Bay Journal

News Service

Bay Journal News Service syndicates Op-Ed columns, news and features on environmental issues affecting communities in the Chesapeake Bay Watershed and the Mid-Atlantic.

The Bay Journal News Service provides Chesapeake Bay watershed and mid-Atlantic editorial and outdoor page editors with a credible, reliable source for op-ed columns, commentary and essays on environmental and conservation issues affecting the region.

Our columnists are leading thinkers on the region's environment. They include scientists, authors, journalists, farmers, policy experts and others who are familiar with, and write about, the places, people, and issues familiar to newspaper readers in the region.

Natural treasures abound here. We have world-class trout streams and Chesapeake Bay blue crabs. Hundreds of thousands of miles of streams and rivers weave through vast tracts of forest and rich farmlands. Near the center of it all is the world's most productive estuary. Yet the region faces challenges to match. Sprawling development consumes farmland and forests. In some parts of the region, rural poverty remains high. Industrial and agricultural pollution dirties our water and air. Our population soars and strains our resources and infrastructure.

Readers talk about these issues all the time. Our service will offer regional voices that deal with them in a regional way. We hope to cast more light than heat, to explore ideas, to offer insight, and suggest solutions. We also hope to make you laugh with an occasional bit of whimsy or pause to take in a snapshot of life in our beautiful mid-Atlantic.

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Horseshoe crabs crawl back

Every spring, John Rodenhausen looks forward to seeing a few horseshoe crabs on the beach at the Chesapeake Bay Foundation’s headquarters outside Annapolis. But this year, Rodenhausen says, thousands of the prehistoric-looking creatures, which resemble spiders more than crabs, were mating on the Annapolis beach in late May. As is their wont, the smaller males attach to the larger female, sometimes four to five at a time — one large carapace surrounded by smaller ones, like points on a star.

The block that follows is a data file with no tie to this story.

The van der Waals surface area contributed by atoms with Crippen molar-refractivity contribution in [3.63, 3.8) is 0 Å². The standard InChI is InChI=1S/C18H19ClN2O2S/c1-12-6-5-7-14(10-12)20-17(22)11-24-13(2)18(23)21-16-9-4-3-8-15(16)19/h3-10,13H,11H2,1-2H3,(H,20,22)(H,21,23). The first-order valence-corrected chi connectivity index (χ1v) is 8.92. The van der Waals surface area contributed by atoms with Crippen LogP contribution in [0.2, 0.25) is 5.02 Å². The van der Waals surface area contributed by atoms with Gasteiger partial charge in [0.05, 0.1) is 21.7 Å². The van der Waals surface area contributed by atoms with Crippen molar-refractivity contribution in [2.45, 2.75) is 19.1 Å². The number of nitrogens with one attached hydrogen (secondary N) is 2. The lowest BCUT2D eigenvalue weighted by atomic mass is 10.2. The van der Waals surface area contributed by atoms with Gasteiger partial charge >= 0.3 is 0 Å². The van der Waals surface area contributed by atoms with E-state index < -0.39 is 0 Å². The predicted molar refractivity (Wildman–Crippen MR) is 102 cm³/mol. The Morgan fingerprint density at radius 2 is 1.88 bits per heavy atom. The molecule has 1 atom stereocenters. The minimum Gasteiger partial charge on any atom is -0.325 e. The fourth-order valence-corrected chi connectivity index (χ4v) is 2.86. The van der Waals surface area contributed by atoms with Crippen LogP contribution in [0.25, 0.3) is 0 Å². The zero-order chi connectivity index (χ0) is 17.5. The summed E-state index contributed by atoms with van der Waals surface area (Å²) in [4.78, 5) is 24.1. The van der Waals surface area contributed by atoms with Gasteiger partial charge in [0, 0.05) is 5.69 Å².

“It blew us all away,” says Rodenhausen, the foundation’s Maryland development director. “You’ll always see a few, and you might see a dozen, but we saw thousands. And it wasn’t even a full moon.”

Create A Nature-friendly Garden

Providing habitat for numerous species of wildlife is a critically important to keep the environment functioning properly. And, it’s absolutely crucial to our well-being. Without the variety of services provided by wildlife, the...

Smart ALEC angles to steal our national treasures

Here’s a bargain. Give me 190 million acres of your national forest, and I’ll give it to industrial giants who can make a killing off it. Did you say no? You may have to say it louder. This year, Western lawmakers have pushed...

The Queen Bean, Tofu and Dead Zones

Tofu. That’s what most people think soybeans are grown for. But most soybeans in the United States are grown for oil and livestock feed. It's big business. The United States is the world’s largest producer and exporter of...

Eau de Toluene, a scent no river should wear

After decades, my friend Mr. Crigger has abandoned his old foot-worn fishing spot along the river that bottoms our mountain watershed. He quit not because the catch, even combined with his grandson’s, kept decreasing. They...

Doomsday Diatribe

These days, gloom and doom seems to dominate my social media feeds. For example, did you know there is a Doomsday Clock? Monitored by the Bulletin of Atomic Scientists for more than 60 years, this clock recently advanced to three minutes...

Liberality for all; exploitation by none